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  Cornell University

MAE Publications and Papers

Sibley School of Mechanical and Aerospace Engineering

New article: Effects of Osteoarthritis on Load Transfer after Cemented Total Shoulder Arthroplasty

Article:  Patel, RJ; Gulotta, L; Wright, TM; Gao, YX; (2015)  “Effects of Osteoarthritis on Load Transfer after Cemented Total Shoulder Arthroplasty”, Journal of Shoulder and Elbow Surgery, 24(3):407-145


Abstract:  Background: Total shoulder arthroplasty is commonly performed to treat glenohumeral osteoarthritis (OA); however, little is understood of the mechanics of the reconstructed OA shoulder. We sought to establish the effects of OA-induced changes in bone density and retroversion angle on load transfer and stress distribution in the bone-implant system of the scapula.

Methods: We developed finite element models of reconstructed healthy and OA scapulas with a virtually implanted glenoid prosthesis design. For the OA scapula, models with uncorrected and corrected retroversion were created. Loads were applied at the center or posteriorly on the glenoid surface.

Results: Our results suggest that with reconstruction of the corrected glenoid with a contemporary implant, cement stresses increase and the load transfer pattern changes with eccentric loads. The load transfer and local stresses in the bone-implant system in the retroverted glenoid are less sensitive to changes in loading location. Furthermore, the load transfer in the OA glenoid is less sensitive to the effect of peg proximity to the cortical shell than in the healthy glenoid.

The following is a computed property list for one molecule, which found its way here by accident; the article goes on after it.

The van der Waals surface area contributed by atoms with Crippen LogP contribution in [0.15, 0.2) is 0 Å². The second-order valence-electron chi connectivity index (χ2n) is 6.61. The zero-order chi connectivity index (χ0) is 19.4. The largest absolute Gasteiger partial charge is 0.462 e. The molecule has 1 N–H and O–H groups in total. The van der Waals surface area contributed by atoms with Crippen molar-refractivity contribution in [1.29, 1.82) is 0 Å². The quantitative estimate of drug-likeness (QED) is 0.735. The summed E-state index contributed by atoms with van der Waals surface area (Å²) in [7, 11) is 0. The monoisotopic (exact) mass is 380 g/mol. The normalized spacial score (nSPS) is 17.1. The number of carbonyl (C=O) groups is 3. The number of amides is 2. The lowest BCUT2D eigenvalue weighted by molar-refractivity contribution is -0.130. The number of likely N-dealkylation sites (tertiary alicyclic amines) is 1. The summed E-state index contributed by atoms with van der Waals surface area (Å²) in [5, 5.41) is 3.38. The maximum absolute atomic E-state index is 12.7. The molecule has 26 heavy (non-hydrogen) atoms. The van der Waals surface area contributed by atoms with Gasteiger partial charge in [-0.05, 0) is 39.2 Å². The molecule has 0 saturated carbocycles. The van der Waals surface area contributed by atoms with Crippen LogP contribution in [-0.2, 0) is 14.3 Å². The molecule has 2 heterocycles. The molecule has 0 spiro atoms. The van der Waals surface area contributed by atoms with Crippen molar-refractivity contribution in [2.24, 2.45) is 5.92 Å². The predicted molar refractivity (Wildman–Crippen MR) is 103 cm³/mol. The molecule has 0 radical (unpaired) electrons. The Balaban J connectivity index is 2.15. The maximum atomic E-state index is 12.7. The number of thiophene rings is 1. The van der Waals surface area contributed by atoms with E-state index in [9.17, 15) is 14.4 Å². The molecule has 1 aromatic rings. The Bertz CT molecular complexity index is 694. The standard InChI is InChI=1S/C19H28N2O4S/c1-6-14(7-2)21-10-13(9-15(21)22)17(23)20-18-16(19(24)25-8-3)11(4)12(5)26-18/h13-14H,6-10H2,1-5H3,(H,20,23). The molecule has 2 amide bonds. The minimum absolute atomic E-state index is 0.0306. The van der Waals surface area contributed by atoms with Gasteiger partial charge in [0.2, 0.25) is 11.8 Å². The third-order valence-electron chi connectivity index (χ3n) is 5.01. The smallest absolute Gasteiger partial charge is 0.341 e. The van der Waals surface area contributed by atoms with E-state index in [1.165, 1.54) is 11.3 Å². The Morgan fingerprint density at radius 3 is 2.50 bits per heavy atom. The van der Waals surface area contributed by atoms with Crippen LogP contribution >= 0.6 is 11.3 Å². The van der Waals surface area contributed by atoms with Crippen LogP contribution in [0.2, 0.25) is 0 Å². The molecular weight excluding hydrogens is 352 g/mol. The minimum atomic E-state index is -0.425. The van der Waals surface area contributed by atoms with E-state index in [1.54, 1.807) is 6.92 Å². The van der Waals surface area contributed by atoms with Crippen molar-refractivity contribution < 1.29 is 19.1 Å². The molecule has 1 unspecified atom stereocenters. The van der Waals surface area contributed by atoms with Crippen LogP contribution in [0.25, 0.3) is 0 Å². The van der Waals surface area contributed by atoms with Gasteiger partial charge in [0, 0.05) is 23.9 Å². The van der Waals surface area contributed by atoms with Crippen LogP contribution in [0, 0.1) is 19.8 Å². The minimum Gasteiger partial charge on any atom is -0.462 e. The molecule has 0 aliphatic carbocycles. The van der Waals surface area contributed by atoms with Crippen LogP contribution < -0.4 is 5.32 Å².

Conclusion: We provided evidence of how load sharing is altered among healthy, corrected OA, and retroverted OA glenoids. We demonstrated that correction of retroversion in OA glenoids may actually increase the risk for stress shielding and cement failure compared with retroverted glenoids, and OA patients can accommodate shorter pegs because of the higher glenoid bone stiffness in the OA glenoid. (C) 2015 Journal of Shoulder and Elbow Surgery Board of Trustees.

Funding Acknowledgement:  National Science Foundation Graduate Fellowship Research Program

Funding Text:  This research was supported by the National Science Foundation Graduate Fellowship Research Program. The authors, their immediate families, and any research foundation with which they are affiliated have not received any financial payments or other benefits from any commercial entity related to the subject of this article.

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